Definition of invade in English:

invade

verb

[WITH OBJECT]
  • 1 (of an armed force) enter (a country or region) so as to subjugate or occupy it:

    ‘during the Second World War the island was invaded by the Axis powers’
    • ‘Mongolian forces invaded Koryo in 1231 and occupied the kingdom until 1368.’
    • ‘On the pretext of a threat to their security, they invade an independent country far away from home.’
    • ‘My father was part of the force that would have invaded the mainland.’
    • ‘Hitler invaded Poland on 1 September 1939.’
    • ‘His legend was born out of the Battle of Badon Hill, a battle which devastated the invading Saxon army.’
    • ‘No doubt his resolution was steeled by news of disasters from the front, as Prussia entered the war and prepared to invade French territory.’
    • ‘The president went to war to establish the principle you cannot unilaterally invade another country.’
    • ‘Then, on November 5th, 1881, a force of 1589 soldiers and armed police invaded the village.’
    • ‘She was still in Hong Kong when the Japanese forces invaded that territory in 1941.’
    • ‘William spent the winter months preparing and then, once ready, waited for the right moment to invade the country.’
    • ‘The island is invaded by outsiders.’
    • ‘But it was your country that wanted to invade this place.’
    • ‘I am just inquiring, what was the British tradition in relation to maintaining discipline of its forces when they were invading countries like India?’
    • ‘Certainly they're not going start a war, chemical, biological or nuclear within the country unless we provoke them to it by invading the country.’
    • ‘They were the first casualties since the allies invaded the country.’
    • ‘The invading army numbered approximately 100,000 troops.’
    • ‘For half a century they held out against the invading Romans.’
    • ‘The territory was invaded first by Scandinavians and later by the Normans, to be ruled by a French-speaking monarchy and nobility until the 15th century.’
    • ‘British armed forces invaded Mesopotamia in 1914 with promises of freedom—from the Turks.’
    • ‘The book was probably taken to Ireland by the monks of Iona when they were put to flight by invading Vikings at the beginning of the 9th century.’
    occupy, conquer, capture, seize, annex, win, gain, secure
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    1. 1.1 Enter (a place, situation, or sphere of activity) in large numbers, especially with intrusive effect:
      ‘demonstrators invaded the Presidential Palace’
      • ‘Then, activists invaded the public space of lunch counters and voter registration offices simply to eat lunch and register to vote.’
      • ‘After protesters emerged from invading the conference centre, hundreds of people staged an impromptu march around the vast hall.’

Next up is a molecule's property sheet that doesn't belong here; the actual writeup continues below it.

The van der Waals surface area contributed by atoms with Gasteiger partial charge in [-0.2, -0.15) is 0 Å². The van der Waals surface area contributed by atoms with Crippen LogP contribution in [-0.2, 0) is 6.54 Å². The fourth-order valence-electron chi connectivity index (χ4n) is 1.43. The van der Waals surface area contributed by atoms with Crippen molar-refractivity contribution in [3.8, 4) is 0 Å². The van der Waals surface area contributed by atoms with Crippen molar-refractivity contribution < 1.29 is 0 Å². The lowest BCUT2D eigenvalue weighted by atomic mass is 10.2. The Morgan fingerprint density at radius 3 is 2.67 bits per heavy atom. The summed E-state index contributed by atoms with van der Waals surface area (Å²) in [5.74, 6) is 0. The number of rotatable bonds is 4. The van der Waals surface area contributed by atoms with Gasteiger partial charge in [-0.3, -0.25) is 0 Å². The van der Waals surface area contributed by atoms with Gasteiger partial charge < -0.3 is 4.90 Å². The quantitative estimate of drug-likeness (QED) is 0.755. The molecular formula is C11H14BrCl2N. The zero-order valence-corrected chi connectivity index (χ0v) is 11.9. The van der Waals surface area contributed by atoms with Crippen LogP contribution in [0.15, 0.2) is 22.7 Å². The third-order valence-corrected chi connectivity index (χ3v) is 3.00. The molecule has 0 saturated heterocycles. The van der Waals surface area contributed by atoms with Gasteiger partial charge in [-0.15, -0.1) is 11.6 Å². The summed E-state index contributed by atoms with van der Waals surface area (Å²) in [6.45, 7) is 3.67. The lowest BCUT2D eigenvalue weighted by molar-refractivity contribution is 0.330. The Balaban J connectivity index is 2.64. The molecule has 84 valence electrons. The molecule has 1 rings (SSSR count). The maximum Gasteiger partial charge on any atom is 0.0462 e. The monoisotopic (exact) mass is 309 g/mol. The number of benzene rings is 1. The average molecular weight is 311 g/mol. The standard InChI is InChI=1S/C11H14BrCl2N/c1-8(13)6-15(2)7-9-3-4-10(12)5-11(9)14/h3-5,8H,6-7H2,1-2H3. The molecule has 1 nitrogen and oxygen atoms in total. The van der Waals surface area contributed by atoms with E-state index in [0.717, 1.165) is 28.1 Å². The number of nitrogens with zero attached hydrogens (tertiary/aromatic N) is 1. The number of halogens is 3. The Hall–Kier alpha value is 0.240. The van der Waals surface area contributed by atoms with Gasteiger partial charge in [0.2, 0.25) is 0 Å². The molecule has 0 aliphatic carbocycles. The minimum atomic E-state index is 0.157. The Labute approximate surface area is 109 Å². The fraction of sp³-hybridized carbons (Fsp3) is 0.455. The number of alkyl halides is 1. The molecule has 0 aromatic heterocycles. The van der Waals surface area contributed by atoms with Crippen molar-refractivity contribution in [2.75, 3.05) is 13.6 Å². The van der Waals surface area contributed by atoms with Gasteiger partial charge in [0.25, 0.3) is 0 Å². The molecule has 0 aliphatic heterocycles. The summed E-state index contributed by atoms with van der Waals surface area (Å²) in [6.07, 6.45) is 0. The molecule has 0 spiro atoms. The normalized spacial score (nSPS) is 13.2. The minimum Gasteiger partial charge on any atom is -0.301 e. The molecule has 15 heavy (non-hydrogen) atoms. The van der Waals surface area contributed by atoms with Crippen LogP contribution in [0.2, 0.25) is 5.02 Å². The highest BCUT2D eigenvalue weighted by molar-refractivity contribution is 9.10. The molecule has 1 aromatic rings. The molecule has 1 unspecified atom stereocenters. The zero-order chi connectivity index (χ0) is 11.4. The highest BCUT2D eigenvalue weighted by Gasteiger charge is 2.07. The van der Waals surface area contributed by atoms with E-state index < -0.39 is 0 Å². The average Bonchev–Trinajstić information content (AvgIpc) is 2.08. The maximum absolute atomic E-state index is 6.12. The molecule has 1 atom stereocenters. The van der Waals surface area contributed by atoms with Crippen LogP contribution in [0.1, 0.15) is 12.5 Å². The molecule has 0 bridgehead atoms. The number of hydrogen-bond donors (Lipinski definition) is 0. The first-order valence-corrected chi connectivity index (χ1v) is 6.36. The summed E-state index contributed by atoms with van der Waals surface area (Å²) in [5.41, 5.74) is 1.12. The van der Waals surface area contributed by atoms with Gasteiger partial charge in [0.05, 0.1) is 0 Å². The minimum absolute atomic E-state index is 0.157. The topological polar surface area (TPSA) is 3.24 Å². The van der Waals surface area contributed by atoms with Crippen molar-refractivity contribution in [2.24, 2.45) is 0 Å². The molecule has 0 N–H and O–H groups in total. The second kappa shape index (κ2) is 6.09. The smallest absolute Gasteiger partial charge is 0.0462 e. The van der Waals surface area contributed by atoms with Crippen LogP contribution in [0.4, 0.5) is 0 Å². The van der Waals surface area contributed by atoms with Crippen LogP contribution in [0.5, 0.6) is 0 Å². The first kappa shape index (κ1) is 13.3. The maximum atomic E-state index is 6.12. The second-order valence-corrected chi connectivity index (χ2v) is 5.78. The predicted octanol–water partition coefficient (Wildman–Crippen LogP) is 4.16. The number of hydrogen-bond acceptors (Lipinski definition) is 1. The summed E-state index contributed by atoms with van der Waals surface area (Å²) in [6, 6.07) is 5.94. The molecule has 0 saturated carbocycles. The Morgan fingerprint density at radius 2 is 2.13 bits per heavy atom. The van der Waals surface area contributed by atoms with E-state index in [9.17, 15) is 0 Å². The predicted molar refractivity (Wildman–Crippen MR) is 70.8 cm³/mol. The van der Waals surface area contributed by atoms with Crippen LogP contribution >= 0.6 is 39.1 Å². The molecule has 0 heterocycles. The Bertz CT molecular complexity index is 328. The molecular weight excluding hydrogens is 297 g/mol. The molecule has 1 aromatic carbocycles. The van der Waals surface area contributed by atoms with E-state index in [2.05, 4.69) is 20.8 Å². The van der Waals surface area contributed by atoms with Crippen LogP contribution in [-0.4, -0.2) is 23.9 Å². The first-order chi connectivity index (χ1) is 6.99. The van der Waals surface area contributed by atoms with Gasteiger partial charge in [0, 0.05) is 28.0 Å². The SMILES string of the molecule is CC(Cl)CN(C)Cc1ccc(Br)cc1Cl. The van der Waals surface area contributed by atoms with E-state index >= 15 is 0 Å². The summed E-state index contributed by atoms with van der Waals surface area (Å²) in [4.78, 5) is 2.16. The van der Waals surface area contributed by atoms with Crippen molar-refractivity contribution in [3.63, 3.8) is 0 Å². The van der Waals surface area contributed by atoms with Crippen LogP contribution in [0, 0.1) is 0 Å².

• ‘Depending on the size of the bog garden and the maintenance levels, some reeds and rushes should be avoided because of the tendency to completely invade the area.’
      • ‘Chitambo community relations coordinator, Fredrick Mbulwe said the project started last September to reduce the number of elephant cases invading the area.’
      • ‘What is happening on the football terraces, and now invading the cricket fields, encourages one to believe the spirit of English sportsmanship is in decline.’
      • ‘For the patients of Oregon State Mental Hospital, the experience of having the cast and crew invade their world turned out to be a positive one.’
      • ‘One irritatingly clever woman in the back kept offering solid suggestion, such as a new ramp to the site off Highway 20 to prevent a lot of traffic from invading the area.’
      • ‘Within his elaborate composition, this pale blue curtain ended up by invading the background space of the scene and almost completely concealed it.’
      • ‘Government embarked in 2000 on land reforms which saw veterans of the liberation war along with pro-government supporters invading white-owned farms.’
      • ‘Detailed field experiments on current generation GM crops show that in a range of environments they are very unlikely to invade the countryside and become problematic plants.’
      • ‘Well, the big deal is that suburbia is rapidly invading areas that were once considered more natural than man-made.’
      • ‘The minute he said that a heavy atmosphere of silence invaded the place.’
      • ‘Nelson had managed to round up about 600 of the animals, before activists once again invaded his farm on October 23 and released the recaptured animals.’
      • ‘I refer to the hordes of people from cheap hotels, apartments and cruise ships who invade the space at Sandy Lane.’
      • ‘We are used to wildlife invading our living rooms.’
      • ‘Swindon's Sea Scouts invaded a shopping centre car park to raise money for a new safety boat.’
      • ‘Datura ferox seeds were collected from plants invading soybean fields in Junín, province of Buenos Aires, Argentina.’
      • ‘Ramblers never wanted the right to invade the countryside, just the opportunity to appreciate it.’
      • ‘He was someone special enough that they could let him invade their comfortable place.’
      • ‘The crickets chirped while the sky ahead turned even darker, the clouds invading the sky and emerging the triumphant winner.’
      permeate, pervade, fill, spread over, spread through, diffuse through, imbue, perfuse, be disseminated through, flow through